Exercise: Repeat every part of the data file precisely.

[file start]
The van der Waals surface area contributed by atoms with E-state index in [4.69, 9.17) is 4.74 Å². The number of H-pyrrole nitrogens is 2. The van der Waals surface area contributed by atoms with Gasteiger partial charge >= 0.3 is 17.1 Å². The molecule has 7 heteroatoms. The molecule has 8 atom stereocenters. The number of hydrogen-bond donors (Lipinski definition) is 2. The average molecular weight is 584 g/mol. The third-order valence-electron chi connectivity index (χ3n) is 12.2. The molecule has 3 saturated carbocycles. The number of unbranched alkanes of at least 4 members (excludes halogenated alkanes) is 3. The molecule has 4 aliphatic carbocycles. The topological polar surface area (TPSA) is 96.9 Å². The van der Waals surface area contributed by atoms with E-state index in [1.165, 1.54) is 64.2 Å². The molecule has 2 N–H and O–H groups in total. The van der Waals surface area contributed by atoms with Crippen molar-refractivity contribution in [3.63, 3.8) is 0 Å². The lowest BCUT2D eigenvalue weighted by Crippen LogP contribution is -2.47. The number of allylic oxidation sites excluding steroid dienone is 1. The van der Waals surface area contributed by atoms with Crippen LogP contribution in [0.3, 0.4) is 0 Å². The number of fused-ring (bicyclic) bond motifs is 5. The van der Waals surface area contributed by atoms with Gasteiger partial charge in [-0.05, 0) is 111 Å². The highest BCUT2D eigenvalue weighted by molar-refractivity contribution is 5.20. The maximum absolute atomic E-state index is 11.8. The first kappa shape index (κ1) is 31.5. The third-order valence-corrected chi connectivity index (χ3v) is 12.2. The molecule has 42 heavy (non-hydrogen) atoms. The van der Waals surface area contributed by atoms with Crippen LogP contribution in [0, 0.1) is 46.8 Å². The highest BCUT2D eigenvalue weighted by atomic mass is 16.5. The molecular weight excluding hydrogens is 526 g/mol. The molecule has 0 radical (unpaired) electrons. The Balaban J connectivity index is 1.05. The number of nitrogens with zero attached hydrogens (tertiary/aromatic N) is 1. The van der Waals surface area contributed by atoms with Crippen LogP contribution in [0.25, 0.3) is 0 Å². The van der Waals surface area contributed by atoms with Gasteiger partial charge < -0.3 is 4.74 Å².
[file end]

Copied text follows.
The van der Waals surface area contributed by atoms with E-state index in [4.69, 9.17) is 4.74 Å². The number of H-pyrrole nitrogens is 2. The van der Waals surface area contributed by atoms with Gasteiger partial charge >= 0.3 is 17.1 Å². The molecule has 7 heteroatoms. The molecule has 8 atom stereocenters. The number of hydrogen-bond donors (Lipinski definition) is 2. The average molecular weight is 584 g/mol. The third-order valence-electron chi connectivity index (χ3n) is 12.2. The molecule has 3 saturated carbocycles. The number of unbranched alkanes of at least 4 members (excludes halogenated alkanes) is 3. The molecule has 4 aliphatic carbocycles. The topological polar surface area (TPSA) is 96.9 Å². The van der Waals surface area contributed by atoms with E-state index in [1.165, 1.54) is 64.2 Å². The molecule has 2 N–H and O–H groups in total. The van der Waals surface area contributed by atoms with Crippen molar-refractivity contribution in [3.63, 3.8) is 0 Å². The lowest BCUT2D eigenvalue weighted by Crippen LogP contribution is -2.47. The number of allylic oxidation sites excluding steroid dienone is 1. The van der Waals surface area contributed by atoms with Crippen LogP contribution in [0.3, 0.4) is 0 Å². The number of fused-ring (bicyclic) bond motifs is 5. The van der Waals surface area contributed by atoms with Gasteiger partial charge in [-0.05, 0) is 111 Å². The highest BCUT2D eigenvalue weighted by molar-refractivity contribution is 5.20. The maximum absolute atomic E-state index is 11.8. The first kappa shape index (κ1) is 31.5. The third-order valence-corrected chi connectivity index (χ3v) is 12.2. The molecule has 42 heavy (non-hydrogen) atoms. The van der Waals surface area contributed by atoms with Crippen LogP contribution in [0, 0.1) is 46.8 Å². The highest BCUT2D eigenvalue weighted by atomic mass is 16.5. The molecular weight excluding hydrogens is 526 g/mol. The molecule has 0 radical (unpaired) electrons. The Balaban J connectivity index is 1.05. The number of nitrogens with zero attached hydrogens (tertiary/aromatic N) is 1. The van der Waals surface area contributed by atoms with Crippen LogP contribution in [0.25, 0.3) is 0 Å². The van der Waals surface area contributed by atoms with Gasteiger partial charge < -0.3 is 4.74 Å².